Betül received multiple awards including the NASA Early Career Fellowship, Stanley Miller Early Career Award, VWR Research Award, the Rosalind Franklin Award by the Rosalind Franklin Society, Hypothesis Fund. Her work has been supported by the National Science Foundation, NASA, USDA, DOE, Harvard Origins Initiative, Japanese Earth-Life Science Institute Network, John Templeton Foundation, Hoffman Foundation and Gates Ventures. In 2023, she was delivered the annual award lecture of the International Microbiology Society in London. In addition, Betül directs a NASA-funded multi-institutional research center (MUSE) focusing on life’s early evolution with emphasis on the natural selection elements over geologic time and co-leads an international research coordination network named LIFE supported by NASA, focusing on early co-evolution of life and Earth.
Betül has partnered with the UN Women Generation Equality Campaign to support education of girls and women globally. Her online lectures, including her TED 2022 talk viewed over 4 million times globally and her work was featured in NPR, BBC, MIT Technology Review, New Scientist, NOVA among others. She was featured by the Forbes Magazine in 2023 for her contributions in grassroots evolution and astrobiology education and equality. Asteroid 284919 Kaçar, discovered by astronomers using the NASA WISE space telescope, was named in her honor.
Amy Williams is an astrobiologist and assistant professor of Earth and Planetary Sciences at the University of Florida. She completed her B.Sc. in Earth and Environmental Science at Furman University, M.Sc. in Earth and Planetary Science at the University of New Mexico, and PhD. in Geology at the University of California, Davis. She completed a postdoctoral research position at NASA Goddard Space Flight Center before joining the faculty of Towson University in 2015. In 2018 she moved to her current position at the University of Florida.
Amy's research focuses on the interaction between microbial life, the geochemical environment, and the rock record on Earth, and how to recognize habitable environments and potentially preserved microbial life on Mars. She has been a member of the NASA Mars Curiosity rover mission since 2009. She currently works with the SAM instrument as a lead for SAM’s TMAH wet chemistry experiment, designed to detect specific recalcitrant organic molecules in Mars’ sediments. She is also a Participating Scientist with the NASA Mars Perseverance rover science team, where she is a Long-Term Planner for the mission. She was the Campaign Science Lead for the Perseverance rover’s exploration of the Jezero delta front campaign in 2021/2022.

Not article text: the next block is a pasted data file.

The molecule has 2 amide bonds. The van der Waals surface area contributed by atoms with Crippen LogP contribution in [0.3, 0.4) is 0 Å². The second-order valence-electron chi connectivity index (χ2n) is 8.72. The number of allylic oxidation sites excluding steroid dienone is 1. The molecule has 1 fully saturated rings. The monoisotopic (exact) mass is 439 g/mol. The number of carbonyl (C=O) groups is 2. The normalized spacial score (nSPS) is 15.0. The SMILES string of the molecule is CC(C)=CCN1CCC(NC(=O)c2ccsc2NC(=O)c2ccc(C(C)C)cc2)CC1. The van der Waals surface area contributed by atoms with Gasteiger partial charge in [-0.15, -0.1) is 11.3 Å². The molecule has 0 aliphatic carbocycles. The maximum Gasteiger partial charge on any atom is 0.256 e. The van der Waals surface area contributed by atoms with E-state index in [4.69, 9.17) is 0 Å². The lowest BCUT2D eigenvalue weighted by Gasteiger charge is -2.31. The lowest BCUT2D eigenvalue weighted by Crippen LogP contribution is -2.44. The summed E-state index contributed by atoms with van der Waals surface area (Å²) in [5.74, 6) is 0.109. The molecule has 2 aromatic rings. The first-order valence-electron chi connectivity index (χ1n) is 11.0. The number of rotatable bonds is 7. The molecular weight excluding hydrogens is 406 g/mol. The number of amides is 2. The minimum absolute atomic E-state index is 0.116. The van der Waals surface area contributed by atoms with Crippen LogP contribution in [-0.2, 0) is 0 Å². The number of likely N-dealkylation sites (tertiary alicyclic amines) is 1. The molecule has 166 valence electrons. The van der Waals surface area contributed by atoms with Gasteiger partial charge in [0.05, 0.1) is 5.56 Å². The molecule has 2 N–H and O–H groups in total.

Amy has previously been a NASA Earth and Space Science Fellow, a NASA postdoctoral research associate, and a member of the 2023-2032 Planetary Science and Astrobiology Decadal Survey. She currently serves on the National Academy of Science Committee on Astrobiology and Planetary Science. She received the 2022/2023 UF Excellence Award for Assistant Professors and is a 2023 Scialog: Signatures of Life in the Universe Fellow. Amy also works to support Diversity, Equity, Inclusion, and Accessibility initiatives within and beyond the Geosciences.
Jason Wright is a Professor of Astronomy and Astrophysics at Penn State who studies nearby stars and their planets, in addition to SETI. NPR commentator and astrobiologist Adam Frank has written that he “represents the tip of the spear of a new generation” of SETI researchers, having led two major SETI initiatives and written over a dozen papers on the topic in the past three years. He spent his 2016/7 sabbatical as the first Visiting Scientist at the UC Berkeley Breakthrough Listen SETI laboratory. In 2019 he was awarded the Drake Award by the SETI Institute for his work in exoplanets and SETI.
About The Planetary Society
Mission: Empowering the world’s citizens to advance space science and exploration.
In 1980, Carl Sagan, Louis Friedman, and Bruce Murray founded The Planetary Society. They saw enormous public interest in space that was not reflected by government investment, as NASA’s budget was cut again and again. They established The Planetary Society to give anyone from anywhere in the world an active role in advancing space exploration.
Today, The Planetary Society continues this work, under the leadership of CEO Bill Nye, as the world’s largest and most influential non-profit space organization. The organization is registered 501(c)3 non-profit and engages a global community of more than 2 million space enthusiasts.
Increase discoveries in our Solar System and beyond
Elevate the search for life outside our planet
Decrease the risk of Earth being hit by an asteroid
Current Strategic Framework: Space for Everyone